Through the ‘Desert’
Out of Parramatta is a marvellous piece of bicycle engineering – a veloway. Swinging west and then south, it runs some 40 kilometres to Casula, on the outskirts of southern Sydney.
Why call it a ‘veloway’? It is a purpose-built cycling freeway, following the route of the western orbital motorway (now mundanely called the ‘M7) that enables through traffic to bypass Sydney. The veloway was constructed as part of the larger project, using the latest designs and techniques for safe, dedicated cycling. More than a decade has passed since it was first unveiled and it remains one of the best examples of what Australian planners and engineers can do for cycling if they set their minds to it – not that they always do so.
Needless to say, I was much looking forward to it, with the thought that I would perhaps be the only ‘through cyclist’ for the day. To be sure, a good number use the route, whether for training runs or as a convenient means to get from A to B. But I was passing through, not wanting to dwell too long in any one place, always drawn to the road once more.
But the road so often changes without notice.
The morning may have been a glorious ride, largely on my own, along this stunning piece of bicycle engineering. But the afternoon was another story. With the veloway coming to an end, I paused for lunch. It had already become warm enough and I was feeling it. Nothing like what was to come.
I pedalled out onto the shoulder of the motorway. Normally, it takes me a while to become used to the noise of trucks and other traffic. This afternoon, I hardly noticed the trucks, for my attention was elsewhere.
The thermometer on my bicycle jumped to 48 degrees! Before lunch, it had registered 40 degrees already. Tough enough. But 48? I had never in my life experienced such heat. The wind felt like a massive blow dryer stuck on ‘super-hot’.
I began to notice that the animal carcases on the side of the road – inevitable sights on a bicycle in Australia – were merely skin and bone, if not bones alone. Usually, I encounter carcases in various states of slow decay, depending on how recently they had been unfortunate enough to encounter a vehicle. Not now. They looked as though some alien predator had sucked them all dry. I felt as though I was riding through a desert.
After 10 kilometres, I pulled over and drank a litre and a half of water. But I could not urinate. Was the lack of sweat normal, I wondered? Was the involuntary drip of moisture at the corner of my mouth just the result of exertion? Was the faint feeling and slowness of thought simply the result of extreme conditions? And was the deep weariness normal after four hard days on the road?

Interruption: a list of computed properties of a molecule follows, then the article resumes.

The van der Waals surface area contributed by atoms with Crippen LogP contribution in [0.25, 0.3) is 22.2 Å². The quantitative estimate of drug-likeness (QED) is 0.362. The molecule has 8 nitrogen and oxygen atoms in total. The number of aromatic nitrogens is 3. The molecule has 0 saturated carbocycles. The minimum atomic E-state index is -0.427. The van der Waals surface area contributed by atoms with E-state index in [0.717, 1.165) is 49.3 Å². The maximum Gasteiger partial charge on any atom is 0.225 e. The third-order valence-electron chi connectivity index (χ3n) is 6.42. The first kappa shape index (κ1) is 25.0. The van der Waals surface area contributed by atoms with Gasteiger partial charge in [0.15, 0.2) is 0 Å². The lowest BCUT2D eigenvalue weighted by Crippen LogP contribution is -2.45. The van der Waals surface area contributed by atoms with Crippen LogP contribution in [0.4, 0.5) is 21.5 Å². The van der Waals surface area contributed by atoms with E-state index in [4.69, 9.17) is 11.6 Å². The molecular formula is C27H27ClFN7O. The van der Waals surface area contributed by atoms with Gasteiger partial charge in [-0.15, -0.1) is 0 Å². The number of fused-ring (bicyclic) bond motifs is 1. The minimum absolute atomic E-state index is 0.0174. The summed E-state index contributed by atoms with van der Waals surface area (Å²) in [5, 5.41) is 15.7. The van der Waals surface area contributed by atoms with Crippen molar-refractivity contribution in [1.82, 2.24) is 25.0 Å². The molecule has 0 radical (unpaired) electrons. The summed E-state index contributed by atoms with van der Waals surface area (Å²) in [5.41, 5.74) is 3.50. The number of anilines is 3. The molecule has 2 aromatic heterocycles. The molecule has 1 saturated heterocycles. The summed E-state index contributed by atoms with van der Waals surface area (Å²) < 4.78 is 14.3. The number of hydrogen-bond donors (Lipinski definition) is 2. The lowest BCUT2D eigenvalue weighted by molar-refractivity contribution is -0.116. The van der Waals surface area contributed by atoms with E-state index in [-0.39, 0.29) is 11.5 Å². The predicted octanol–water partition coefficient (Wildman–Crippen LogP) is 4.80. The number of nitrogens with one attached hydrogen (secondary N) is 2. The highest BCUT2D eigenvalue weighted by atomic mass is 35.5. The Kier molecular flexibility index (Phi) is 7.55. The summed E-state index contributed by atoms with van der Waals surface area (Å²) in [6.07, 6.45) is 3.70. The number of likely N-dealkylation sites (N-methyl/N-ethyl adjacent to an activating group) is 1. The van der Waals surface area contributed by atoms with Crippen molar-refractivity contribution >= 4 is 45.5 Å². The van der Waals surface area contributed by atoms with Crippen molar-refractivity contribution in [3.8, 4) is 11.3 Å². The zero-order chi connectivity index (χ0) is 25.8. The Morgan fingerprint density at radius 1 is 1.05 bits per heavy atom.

Within a few more kilometres, I came across a sign: ‘Cyclists prohibited on motorway due to roadwork. Please take a bypass’. Clarity of thought was needed, but clarity was hard to come by, let alone shade. I paused long on the side of the side, pondering my options in the sun. I had planned to camp towards the west, but was this a viable bypass route? Not really, it turned out, since the road – the old highway – wound its way through ‘Razorback’. Not what I felt like in weather like this. How about eastwards? This was closer to the railway line should I need it, or the other bypass through other mountains. Caution came to the forefront and I opted for a hotel a few kilometres back.
Upon entering the simple room, I cried out in relief. It was cool, the bed clean and inviting, the cold shower a blessing. I drank and drank and drank – water. Indeed, I had become aware of how much I was focused on water. I was constantly on the lookout for water, seeking to replenish my supply of four litres. Usually, this amount is more than enough, but on this ride I ran short time and again.
By the next morning, I realised I had a slight case of heat exhaustion. Not heat stroke, thankfully, although the ride as a whole turned out to have an average temperature of a ‘shade’ under 40 degrees – actual temperatures on the bicycle, out in the sun (minimum 33 and maximum 48). It took me until lunch time to feel as though I was once again hydrated to normal levels. And I realised I would not be riding much on that day. A short ride to the railway station saw me on a local train to Moss Vale and its camping area. Here at least the evening was cool, so much so I had to zip up my sleeping bag.
A Decade is a Long Time
A rest day is a mighty blessing. I have not always taken rest days, pushing on day after day. But of late I have come to appreciate a pause, to rest, eat, drink and rest. The day afterwards, one feels renewed.